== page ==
This is most likely why Paul does not figure repentance in to the equation of rebuke when an elder is guilty. This perspective is carried out every day in our courts of law. Because many of our laws here in America are based on the Bible, we use this same principle applied in the civil realm. When someone steals, they are held accountable regardless of their repentance. This is the same treatment Paul is prescribing for an elder.
However, if the elder is hard hearted and/or willfully continuing in his sin, then he is a candidate for excommunication, a discipline far more severe when compared to a simple rebuke. Paul’s point then is this: when an elder’s sin is discovered and verified by witnesses, he must be publicly rebuked in order to produce in the hearts of his fellow elder(s) and his congregation, a holy fear of sinning against Christ (which may or may not bring the sinning elder to repentance).
6. A rebuke
If the accusation brought by multiple witnesses establishes that the sin is real, a rebuke is required. The investigation process must reveal that the sin was not trivial. It must verify that the accusation was for serious sin, not the result of pickiness, harshness, personal vendetta, envy, or a critical spirit in the hearts of the accusers.
The rebuke is designed to expose and bring the sin to light. The word that Paul uses here speaks of exposing, convicting, disapproving or punishing.”3 The rebuke should be delivered according to wisdom. It should be measured according to the severity of the sin and the disposition of the offender. There could be a simple public rebuke, or temporary removal, or even excommunication depending on the many factors involved. The punishment should be delivered according to wisdom.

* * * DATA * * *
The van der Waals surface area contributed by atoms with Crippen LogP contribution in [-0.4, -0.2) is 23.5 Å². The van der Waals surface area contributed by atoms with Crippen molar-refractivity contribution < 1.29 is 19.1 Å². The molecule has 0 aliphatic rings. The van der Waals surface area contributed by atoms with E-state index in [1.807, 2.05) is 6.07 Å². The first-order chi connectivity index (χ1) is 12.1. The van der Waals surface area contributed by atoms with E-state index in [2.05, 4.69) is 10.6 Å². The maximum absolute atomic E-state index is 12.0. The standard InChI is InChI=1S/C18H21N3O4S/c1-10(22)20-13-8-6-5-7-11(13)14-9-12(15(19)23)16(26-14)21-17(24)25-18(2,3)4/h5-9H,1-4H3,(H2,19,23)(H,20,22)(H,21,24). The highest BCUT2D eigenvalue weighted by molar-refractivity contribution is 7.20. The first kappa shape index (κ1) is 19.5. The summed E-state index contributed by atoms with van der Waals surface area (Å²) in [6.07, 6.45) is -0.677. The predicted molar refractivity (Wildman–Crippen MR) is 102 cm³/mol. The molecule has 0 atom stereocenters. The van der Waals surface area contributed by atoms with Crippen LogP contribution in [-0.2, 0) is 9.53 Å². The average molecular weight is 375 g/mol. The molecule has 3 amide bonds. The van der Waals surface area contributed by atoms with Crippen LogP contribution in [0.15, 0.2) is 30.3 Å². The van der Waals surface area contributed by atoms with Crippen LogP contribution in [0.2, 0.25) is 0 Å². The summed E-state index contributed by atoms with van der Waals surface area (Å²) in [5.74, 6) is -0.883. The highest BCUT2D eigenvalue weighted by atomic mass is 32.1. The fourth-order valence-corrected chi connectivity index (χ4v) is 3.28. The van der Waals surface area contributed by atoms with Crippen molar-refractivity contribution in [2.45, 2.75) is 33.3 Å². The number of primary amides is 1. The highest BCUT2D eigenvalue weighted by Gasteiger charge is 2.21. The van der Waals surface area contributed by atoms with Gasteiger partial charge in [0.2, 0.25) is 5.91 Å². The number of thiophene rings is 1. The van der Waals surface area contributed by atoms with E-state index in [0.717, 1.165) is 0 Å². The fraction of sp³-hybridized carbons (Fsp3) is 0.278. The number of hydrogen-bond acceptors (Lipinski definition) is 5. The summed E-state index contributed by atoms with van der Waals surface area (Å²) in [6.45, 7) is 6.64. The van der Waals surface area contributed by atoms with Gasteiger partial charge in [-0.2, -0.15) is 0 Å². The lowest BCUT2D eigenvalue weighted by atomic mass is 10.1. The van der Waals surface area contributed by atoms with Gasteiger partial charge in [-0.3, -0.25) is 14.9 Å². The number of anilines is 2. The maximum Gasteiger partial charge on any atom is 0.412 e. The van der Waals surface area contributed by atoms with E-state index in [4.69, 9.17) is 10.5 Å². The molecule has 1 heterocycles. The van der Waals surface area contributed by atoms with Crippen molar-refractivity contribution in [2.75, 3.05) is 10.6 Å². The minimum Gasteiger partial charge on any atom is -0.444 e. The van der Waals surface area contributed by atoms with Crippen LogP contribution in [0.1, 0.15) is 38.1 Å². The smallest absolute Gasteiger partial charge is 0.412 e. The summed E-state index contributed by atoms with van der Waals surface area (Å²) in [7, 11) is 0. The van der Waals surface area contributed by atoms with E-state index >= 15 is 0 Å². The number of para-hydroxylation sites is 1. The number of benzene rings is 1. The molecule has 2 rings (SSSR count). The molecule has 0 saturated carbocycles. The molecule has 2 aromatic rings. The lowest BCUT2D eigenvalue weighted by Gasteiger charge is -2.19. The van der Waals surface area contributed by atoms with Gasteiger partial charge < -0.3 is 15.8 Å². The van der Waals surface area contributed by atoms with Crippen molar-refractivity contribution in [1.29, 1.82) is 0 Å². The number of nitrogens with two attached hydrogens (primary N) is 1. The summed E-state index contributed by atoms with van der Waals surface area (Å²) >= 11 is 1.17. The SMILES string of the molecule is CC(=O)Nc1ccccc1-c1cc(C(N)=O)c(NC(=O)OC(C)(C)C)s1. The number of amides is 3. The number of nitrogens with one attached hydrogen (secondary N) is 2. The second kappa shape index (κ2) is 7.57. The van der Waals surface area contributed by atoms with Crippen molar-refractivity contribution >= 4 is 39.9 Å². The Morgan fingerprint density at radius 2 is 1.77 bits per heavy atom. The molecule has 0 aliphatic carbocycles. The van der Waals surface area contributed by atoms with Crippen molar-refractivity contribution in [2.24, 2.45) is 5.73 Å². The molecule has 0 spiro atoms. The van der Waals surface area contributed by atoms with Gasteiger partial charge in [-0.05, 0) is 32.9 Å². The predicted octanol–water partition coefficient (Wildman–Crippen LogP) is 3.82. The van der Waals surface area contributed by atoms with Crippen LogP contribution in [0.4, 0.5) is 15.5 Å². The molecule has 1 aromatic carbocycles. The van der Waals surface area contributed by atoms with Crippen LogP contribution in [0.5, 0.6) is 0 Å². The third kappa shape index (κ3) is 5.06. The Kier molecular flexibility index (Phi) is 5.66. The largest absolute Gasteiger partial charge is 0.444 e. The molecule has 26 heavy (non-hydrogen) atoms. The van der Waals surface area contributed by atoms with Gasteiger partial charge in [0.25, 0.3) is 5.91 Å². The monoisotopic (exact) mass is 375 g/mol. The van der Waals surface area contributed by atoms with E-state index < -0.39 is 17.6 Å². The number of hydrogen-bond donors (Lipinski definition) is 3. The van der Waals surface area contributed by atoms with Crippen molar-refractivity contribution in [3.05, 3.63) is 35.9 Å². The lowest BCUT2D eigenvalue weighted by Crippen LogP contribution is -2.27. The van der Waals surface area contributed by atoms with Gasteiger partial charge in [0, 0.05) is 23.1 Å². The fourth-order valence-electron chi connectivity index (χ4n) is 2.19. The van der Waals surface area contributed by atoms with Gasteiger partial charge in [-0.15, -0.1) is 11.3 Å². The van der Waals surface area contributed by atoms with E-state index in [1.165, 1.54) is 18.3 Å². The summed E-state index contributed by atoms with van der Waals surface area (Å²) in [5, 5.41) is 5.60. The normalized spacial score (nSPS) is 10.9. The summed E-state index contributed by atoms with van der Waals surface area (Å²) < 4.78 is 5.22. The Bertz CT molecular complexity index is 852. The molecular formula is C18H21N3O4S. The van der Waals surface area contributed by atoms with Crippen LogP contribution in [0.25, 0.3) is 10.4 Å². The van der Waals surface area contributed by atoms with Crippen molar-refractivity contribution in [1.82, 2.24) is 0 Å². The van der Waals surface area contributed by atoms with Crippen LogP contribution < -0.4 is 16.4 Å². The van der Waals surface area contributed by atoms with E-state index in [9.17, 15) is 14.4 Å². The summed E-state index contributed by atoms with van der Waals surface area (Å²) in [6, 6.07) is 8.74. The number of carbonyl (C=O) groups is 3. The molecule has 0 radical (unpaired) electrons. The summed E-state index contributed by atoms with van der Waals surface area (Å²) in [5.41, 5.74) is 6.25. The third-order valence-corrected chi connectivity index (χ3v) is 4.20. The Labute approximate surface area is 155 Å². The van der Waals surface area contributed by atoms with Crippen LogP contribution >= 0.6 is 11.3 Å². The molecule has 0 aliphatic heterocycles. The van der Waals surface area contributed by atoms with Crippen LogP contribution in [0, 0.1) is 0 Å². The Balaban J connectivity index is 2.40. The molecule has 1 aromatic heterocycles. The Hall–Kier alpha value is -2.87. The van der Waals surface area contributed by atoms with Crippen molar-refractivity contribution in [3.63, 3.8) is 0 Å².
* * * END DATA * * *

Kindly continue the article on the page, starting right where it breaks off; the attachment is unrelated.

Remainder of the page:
7. A public rebuke
The rebuke is to be delivered before the whole congregation, “…in the presence of all.” There is the tendency in many situations like this to try to protect people from hearing. Sometimes, in an attempt to express sympathy or to act out of a sense of misplaced kindness, there is a private meeting for the church members only, or a subset of the church. It is difficult to see how these approaches are appropriate applications of the scriptural language. The Bible says that the rebuke takes place “in the presence of all.” I understand this to mean the entire congregation, and not before the elders only, as some maintain. Matthew Henry explains it this way, “Those that sin before all rebuke before all, that the plaster may be as wide as the wound, and that those who are in danger of sinning by the example of their fall may take warning by the rebuke given them for it, that others also may fear.”4 If an elder has a national or international presence it may be necessary for the rebuke to go beyond the local congregation to cover the reach of his ministry. Therefore, Paul’s use of the term “all” should be defined by the scope of influence, with the rebuke extending across the full range of the elder’s influence. It follows that if a local church elder is also a national leader, it is up to the local church to deliver a national rebuke.